Buja A, De Luca G, Zorzi M, Bovo E, Mocellin S, Trevisiol C, Bronte V, Guzzinati S, Rugge M.

Front Public Health. 2024 Jan 8;11:1267534. doi: 10.3389/fpubh.2023.1267534. eCollection 2023.

Background: This observational study considers the sex-specific incidence of the most incident cancers as recorded in the population-based Veneto Regional Cancer Registry over a period of more than 30 years (1987-2019).

Methods: The Veneto Regional Cancer Registry collected data for the time interval 1987-2019. Significant changes in incidence trends calculated on age-standardized incidence rates (Annual Percent Change-APC) were identified by join point regression analysis.

Results: Overall, the incidence trend for all cancers decreased in males and remained stable in females. In nine cancer sites, the incidence trends showed consistent differences by sex (oral cavity, esophagus, colon rectum and anus, liver, larynx, lung, cutaneous malignant melanoma, bladder, and thyroid gland). Other malignancies did not show significant sex-related differences (stomach, pancreas, biliary tract, kidney/urinary tract, central nervous system, multiple myeloma, non-Hodgkin lymphoma, and leukemia).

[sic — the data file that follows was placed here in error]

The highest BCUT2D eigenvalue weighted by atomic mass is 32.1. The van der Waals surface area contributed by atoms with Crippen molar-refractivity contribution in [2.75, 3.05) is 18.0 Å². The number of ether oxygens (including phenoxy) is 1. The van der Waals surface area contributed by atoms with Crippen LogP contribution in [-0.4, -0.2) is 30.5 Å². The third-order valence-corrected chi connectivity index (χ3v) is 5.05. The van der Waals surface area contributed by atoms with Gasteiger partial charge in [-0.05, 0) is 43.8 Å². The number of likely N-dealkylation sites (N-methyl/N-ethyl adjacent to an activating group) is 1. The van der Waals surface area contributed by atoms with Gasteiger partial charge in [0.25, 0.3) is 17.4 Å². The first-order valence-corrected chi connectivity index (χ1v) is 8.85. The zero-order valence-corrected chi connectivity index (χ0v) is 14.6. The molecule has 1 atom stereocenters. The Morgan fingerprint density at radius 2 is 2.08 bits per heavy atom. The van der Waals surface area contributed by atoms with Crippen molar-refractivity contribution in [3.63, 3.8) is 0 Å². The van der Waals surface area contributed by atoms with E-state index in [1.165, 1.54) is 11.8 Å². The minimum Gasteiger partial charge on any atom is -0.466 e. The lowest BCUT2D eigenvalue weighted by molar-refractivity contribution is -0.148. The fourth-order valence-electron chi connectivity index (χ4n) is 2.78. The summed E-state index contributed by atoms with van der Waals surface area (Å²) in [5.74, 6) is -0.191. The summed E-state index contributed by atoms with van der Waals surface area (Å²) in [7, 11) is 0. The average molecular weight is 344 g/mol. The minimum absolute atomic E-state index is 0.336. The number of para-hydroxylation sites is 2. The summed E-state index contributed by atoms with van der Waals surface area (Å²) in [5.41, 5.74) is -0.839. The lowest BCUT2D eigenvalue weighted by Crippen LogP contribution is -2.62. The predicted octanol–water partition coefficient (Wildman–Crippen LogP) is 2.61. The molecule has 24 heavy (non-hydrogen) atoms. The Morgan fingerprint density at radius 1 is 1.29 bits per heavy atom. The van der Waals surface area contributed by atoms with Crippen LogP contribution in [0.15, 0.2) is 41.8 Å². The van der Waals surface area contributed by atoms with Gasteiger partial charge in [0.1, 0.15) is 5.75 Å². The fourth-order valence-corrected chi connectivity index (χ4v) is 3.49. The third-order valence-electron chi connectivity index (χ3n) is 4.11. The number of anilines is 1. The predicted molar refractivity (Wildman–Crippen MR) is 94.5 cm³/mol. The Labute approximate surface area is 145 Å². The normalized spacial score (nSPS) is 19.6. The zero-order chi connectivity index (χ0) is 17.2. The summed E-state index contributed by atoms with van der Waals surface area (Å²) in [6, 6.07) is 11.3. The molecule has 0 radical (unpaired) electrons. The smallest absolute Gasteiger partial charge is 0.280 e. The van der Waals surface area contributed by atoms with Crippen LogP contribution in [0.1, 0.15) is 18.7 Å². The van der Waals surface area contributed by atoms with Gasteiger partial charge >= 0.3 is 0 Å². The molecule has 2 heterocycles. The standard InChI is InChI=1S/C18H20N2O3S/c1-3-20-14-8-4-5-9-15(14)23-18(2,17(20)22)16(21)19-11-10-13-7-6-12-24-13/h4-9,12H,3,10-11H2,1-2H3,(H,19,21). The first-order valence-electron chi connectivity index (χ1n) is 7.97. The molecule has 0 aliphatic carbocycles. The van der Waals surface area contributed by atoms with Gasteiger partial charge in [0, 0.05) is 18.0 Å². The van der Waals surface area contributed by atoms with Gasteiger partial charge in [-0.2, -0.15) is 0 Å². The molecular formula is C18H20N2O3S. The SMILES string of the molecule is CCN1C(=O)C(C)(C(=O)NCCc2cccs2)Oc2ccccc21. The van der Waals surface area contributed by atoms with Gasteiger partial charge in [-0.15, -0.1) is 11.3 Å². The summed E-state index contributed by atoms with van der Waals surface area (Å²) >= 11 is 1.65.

Conclusion: In the period 1987-2019, this study revealed sex-related differences in cancer incidence trends. Over time, cancer incidence remained higher in males, with a decreasing epidemiological impact, plausibly resulting from prevention campaigns against environmental cancer risk factors, as tobacco and alcohol. Conversely, a significant decrease was not observed in the incidence trend in females. These findings contribute essential insights for profiling the epidemiological map of cancer in a large Italian population, allowing comparison with other European cancer epidemiology studies and providing updated data supporting sex-related primary and secondary cancer prevention strategies.

Pubmed https://pubmed.ncbi.nlm.nih.gov/38259775/